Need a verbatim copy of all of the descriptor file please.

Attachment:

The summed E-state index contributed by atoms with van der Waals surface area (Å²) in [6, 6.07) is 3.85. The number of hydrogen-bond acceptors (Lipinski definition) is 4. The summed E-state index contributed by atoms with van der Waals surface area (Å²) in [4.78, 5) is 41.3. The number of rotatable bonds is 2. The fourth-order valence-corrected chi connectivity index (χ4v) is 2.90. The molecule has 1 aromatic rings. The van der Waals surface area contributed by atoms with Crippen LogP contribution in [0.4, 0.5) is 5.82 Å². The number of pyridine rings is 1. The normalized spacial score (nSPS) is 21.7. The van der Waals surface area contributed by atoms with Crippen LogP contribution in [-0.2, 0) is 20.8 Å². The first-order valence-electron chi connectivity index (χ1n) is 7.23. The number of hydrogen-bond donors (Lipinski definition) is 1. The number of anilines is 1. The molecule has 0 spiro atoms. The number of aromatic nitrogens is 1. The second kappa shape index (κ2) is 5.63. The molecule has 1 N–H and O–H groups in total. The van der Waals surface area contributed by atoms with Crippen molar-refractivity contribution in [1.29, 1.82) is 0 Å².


The summed E-state index contributed by atoms with van der Waals surface area (Å²) in [6, 6.07) is 3.85. The number of hydrogen-bond acceptors (Lipinski definition) is 4. The summed E-state index contributed by atoms with van der Waals surface area (Å²) in [4.78, 5) is 41.3. The number of rotatable bonds is 2. The fourth-order valence-corrected chi connectivity index (χ4v) is 2.90. The molecule has 1 aromatic rings. The van der Waals surface area contributed by atoms with Crippen LogP contribution in [0.4, 0.5) is 5.82 Å². The number of pyridine rings is 1. The normalized spacial score (nSPS) is 21.7. The van der Waals surface area contributed by atoms with Crippen LogP contribution in [-0.2, 0) is 20.8 Å². The first-order valence-electron chi connectivity index (χ1n) is 7.23. The number of hydrogen-bond donors (Lipinski definition) is 1. The number of anilines is 1. The molecule has 0 spiro atoms. The number of aromatic nitrogens is 1. The second kappa shape index (κ2) is 5.63. The molecule has 1 N–H and O–H groups in total. The van der Waals surface area contributed by atoms with Crippen molar-refractivity contribution in [1.29, 1.82) is 0 Å².